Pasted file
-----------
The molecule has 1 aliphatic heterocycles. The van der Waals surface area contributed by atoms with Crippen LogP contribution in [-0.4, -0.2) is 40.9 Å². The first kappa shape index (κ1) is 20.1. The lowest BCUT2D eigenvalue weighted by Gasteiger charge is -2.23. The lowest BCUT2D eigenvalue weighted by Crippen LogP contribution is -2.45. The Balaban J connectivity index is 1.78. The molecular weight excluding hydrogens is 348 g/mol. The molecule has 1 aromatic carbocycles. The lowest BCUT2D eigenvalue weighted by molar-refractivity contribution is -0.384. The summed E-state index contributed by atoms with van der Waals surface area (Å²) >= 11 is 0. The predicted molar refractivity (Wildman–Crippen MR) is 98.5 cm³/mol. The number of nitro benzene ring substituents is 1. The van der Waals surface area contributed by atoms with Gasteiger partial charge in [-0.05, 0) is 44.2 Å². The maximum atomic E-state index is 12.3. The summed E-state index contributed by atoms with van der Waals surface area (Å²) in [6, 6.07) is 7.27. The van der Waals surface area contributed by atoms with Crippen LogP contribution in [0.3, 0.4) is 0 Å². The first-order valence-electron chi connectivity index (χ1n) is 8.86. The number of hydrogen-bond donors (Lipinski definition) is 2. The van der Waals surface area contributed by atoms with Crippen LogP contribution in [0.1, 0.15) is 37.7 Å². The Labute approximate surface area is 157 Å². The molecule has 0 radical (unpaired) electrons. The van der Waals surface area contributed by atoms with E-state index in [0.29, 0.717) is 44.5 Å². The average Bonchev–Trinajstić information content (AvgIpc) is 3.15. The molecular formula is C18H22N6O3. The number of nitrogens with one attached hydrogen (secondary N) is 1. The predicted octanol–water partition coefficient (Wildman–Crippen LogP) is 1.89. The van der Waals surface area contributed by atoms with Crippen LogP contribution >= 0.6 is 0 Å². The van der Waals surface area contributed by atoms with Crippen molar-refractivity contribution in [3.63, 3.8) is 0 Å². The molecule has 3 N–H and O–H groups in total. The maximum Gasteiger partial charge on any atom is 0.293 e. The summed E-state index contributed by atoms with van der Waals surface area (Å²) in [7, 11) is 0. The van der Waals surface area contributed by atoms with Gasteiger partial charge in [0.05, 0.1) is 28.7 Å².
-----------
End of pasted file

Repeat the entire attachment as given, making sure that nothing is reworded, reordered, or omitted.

The molecule has 1 aliphatic heterocycles. The van der Waals surface area contributed by atoms with Crippen LogP contribution in [-0.4, -0.2) is 40.9 Å². The first kappa shape index (κ1) is 20.1. The lowest BCUT2D eigenvalue weighted by Gasteiger charge is -2.23. The lowest BCUT2D eigenvalue weighted by Crippen LogP contribution is -2.45. The Balaban J connectivity index is 1.78. The molecular weight excluding hydrogens is 348 g/mol. The molecule has 1 aromatic carbocycles. The lowest BCUT2D eigenvalue weighted by molar-refractivity contribution is -0.384. The summed E-state index contributed by atoms with van der Waals surface area (Å²) >= 11 is 0. The predicted molar refractivity (Wildman–Crippen MR) is 98.5 cm³/mol. The number of nitro benzene ring substituents is 1. The van der Waals surface area contributed by atoms with Gasteiger partial charge in [-0.05, 0) is 44.2 Å². The maximum atomic E-state index is 12.3. The summed E-state index contributed by atoms with van der Waals surface area (Å²) in [6, 6.07) is 7.27. The van der Waals surface area contributed by atoms with Crippen LogP contribution in [0.3, 0.4) is 0 Å². The first-order valence-electron chi connectivity index (χ1n) is 8.86. The number of hydrogen-bond donors (Lipinski definition) is 2. The van der Waals surface area contributed by atoms with Crippen LogP contribution in [0.1, 0.15) is 37.7 Å². The Labute approximate surface area is 157 Å². The molecule has 0 radical (unpaired) electrons. The van der Waals surface area contributed by atoms with E-state index in [0.29, 0.717) is 44.5 Å². The average Bonchev–Trinajstić information content (AvgIpc) is 3.15. The molecular formula is C18H22N6O3. The number of nitrogens with one attached hydrogen (secondary N) is 1. The predicted octanol–water partition coefficient (Wildman–Crippen LogP) is 1.89. The van der Waals surface area contributed by atoms with Crippen LogP contribution >= 0.6 is 0 Å². The van der Waals surface area contributed by atoms with Crippen molar-refractivity contribution in [3.63, 3.8) is 0 Å². The molecule has 3 N–H and O–H groups in total. The maximum Gasteiger partial charge on any atom is 0.293 e. The summed E-state index contributed by atoms with van der Waals surface area (Å²) in [7, 11) is 0. The van der Waals surface area contributed by atoms with Gasteiger partial charge in [0.05, 0.1) is 28.7 Å².